Static HTML

There are cases where you cannot use a framework to localize your content, and all you have is an HTML document. This guide will explain how you can utilize the @transifex/dom Javascript library to :

  • Segment an HTML document into phrases for localization
  • Send them over to a Transifex Native project for translation
  • Translate the HTML page into a target language

@transifex/dom works both in the browser or in a NodeJS environment using a DOM library such as jsdom, happy-dom and linkedom.

jsdom is the most compatible server side HTML DOM library, but the slowest. Feel free to explore the alternatives in case performance is a concern.

Make sure you have all the required libraries installed:

$ npm i @transifex/native @transifex/dom jsdom --save

Note: Use Transifex versions 3.2.0 or greater

Send phrases for localization

Given an HTML document, we will try to prepare it for localization.
The following NodeJS code can explain how:

const { TxNativeDOM } = require('@transifex/dom');
const { createNativeInstance } = require('@transifex/native');
const { JSDOM } = require('jsdom');

async function push() {
  // Use an isolated Transifex Native instance or use the global "tx" one
  const tx = createNativeInstance({
    token: 'YOUR-TX-NATIVE-PUBLIC-TOKEN',
    secret: 'YOUR-TX-NATIVE-SECRET',
  });

  // Create a TxNativeDOM instance
  const txdom = new TxNativeDOM();

  // Grab your HTML code from a url, file or an API request
  const html = '<html><body><p>Hello world</p></body></html>';
 
  // Create a jsdom instance
  const jsdom = new JSDOM(html);

  // Attach the document node to the TxNativeDOM instance
  txdom.attachDOM(jsdom.window.document);

  // Push source content to Transifex for localization
  await tx.pushSource(txdom.getStringsJSON());
}

push();

Get translated HTML

With the phrases translated in Transifex, we can now compose back the translated HTML file.

const { TxNativeDOM } = require('@transifex/dom');
const { createNativeInstance } = require('@transifex/native');
const { JSDOM } = require('jsdom');

async function pull() {
  // Use an isolated Transifex Native instance or use the global "tx" one
  const tx = createNativeInstance({
    token: 'YOUR-TX-NATIVE-PUBLIC-TOKEN',
    secret: 'YOUR-TX-NATIVE-SECRET',
  });

  // Create a TxNativeDOM instance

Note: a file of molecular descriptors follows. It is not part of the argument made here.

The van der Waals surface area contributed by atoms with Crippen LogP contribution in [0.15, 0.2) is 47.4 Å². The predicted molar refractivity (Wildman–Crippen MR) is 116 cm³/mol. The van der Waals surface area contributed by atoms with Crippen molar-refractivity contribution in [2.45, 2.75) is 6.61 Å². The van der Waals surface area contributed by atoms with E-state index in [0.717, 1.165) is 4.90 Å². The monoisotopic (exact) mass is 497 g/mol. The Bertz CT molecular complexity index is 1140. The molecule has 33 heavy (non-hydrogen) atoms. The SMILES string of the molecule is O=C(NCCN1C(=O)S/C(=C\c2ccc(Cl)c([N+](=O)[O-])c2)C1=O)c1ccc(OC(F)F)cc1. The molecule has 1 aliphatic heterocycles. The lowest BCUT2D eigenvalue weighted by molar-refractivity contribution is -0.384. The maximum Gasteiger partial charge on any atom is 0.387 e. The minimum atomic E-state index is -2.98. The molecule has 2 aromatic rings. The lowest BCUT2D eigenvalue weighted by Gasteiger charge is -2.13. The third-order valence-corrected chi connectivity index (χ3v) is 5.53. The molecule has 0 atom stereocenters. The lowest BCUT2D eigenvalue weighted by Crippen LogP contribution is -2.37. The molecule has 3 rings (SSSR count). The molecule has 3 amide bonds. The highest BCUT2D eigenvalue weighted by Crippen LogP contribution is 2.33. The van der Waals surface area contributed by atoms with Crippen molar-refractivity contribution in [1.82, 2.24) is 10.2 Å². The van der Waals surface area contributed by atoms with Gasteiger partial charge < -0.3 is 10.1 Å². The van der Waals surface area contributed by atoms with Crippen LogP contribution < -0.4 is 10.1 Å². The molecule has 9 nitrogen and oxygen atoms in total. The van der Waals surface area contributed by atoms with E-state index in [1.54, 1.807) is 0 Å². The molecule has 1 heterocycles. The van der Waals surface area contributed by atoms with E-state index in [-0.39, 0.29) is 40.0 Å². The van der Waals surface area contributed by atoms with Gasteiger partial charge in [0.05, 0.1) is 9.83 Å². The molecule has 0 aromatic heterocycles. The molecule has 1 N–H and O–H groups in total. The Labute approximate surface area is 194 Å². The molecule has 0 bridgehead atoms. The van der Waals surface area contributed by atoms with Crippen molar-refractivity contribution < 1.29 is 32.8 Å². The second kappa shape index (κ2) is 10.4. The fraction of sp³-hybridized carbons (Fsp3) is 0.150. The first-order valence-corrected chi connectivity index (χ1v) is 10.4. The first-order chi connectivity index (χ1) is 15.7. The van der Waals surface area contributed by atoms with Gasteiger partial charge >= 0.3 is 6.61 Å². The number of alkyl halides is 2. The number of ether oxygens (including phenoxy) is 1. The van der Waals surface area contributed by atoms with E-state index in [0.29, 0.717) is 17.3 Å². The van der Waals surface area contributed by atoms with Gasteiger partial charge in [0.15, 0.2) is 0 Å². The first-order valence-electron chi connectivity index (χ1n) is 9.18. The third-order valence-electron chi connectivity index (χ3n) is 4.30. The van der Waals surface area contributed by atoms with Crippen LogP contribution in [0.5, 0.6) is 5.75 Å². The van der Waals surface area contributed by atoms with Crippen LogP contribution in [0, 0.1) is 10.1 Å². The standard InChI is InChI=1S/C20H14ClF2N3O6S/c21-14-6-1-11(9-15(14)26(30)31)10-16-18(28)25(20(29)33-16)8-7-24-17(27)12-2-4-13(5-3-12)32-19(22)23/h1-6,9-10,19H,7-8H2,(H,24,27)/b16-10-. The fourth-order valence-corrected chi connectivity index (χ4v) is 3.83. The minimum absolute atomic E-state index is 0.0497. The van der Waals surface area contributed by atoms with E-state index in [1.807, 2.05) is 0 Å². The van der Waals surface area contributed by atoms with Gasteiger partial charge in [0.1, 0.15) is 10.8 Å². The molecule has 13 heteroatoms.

const txdom = new TxNativeDOM();

  // Grab your HTML code from a url, file or an API request
  const html = '<html><body><p>Hello world</p></body></html>';
 
  // Create a jsdom instance
  const jsdom = new JSDOM(html);

  // Attach the document node to the TxNativeDOM instance
  txdom.attachDOM(jsdom.window.document);

  // Set instance target language. This will fetch translations locally.
  await tx.setCurrentLocale('fr');

  // Translate HTML document
  txdom.toLanguage(tx.getCurrentLocale(), (key) => {
    return tx.cache.get(key, tx.getCurrentLocale());
  });

  // Get the HTML code and do something with it
  const translatedHtml = jsdom.serialize();

  // Clean-up
  jsdom.window.close();
}

pull();

Working with HTML fragments

There are cases that you might need to translate HTML fragments and not whole documents. Here is a trick on how to do this.

const htmlFragment = '<p>Hello world</p>';

const jsdom = new JSDOM('<html><body></body></html>');
jsdom.window.document.body.innerHTML = htmlFragment;

// Attach the document node to the TxNativeDOM instance
txdom.attachDOM(jsdom.window.document);

// ... push or pull content

// Get back the translated fragment
const translatedFragment = jsdom.window.document.body.innerHTML;

How string segmentation works

This is how the HTML content is segmented:

Block HTML tags

Example of block tags are: DIV, P, H1, TABLE, UL, OL etc.

When the content of a block tag is a combination of plain text and inline elements such as SPAN, all the content is considered a single segment.

HTML:
  <div>
    <p>This is a paragraph</p>
    <p>This is a paragraph with <span>inline element</span></p>
  <div>

Segments:
  "This is a paragraph"
  "This is a paragraph with <span>inline element</span>"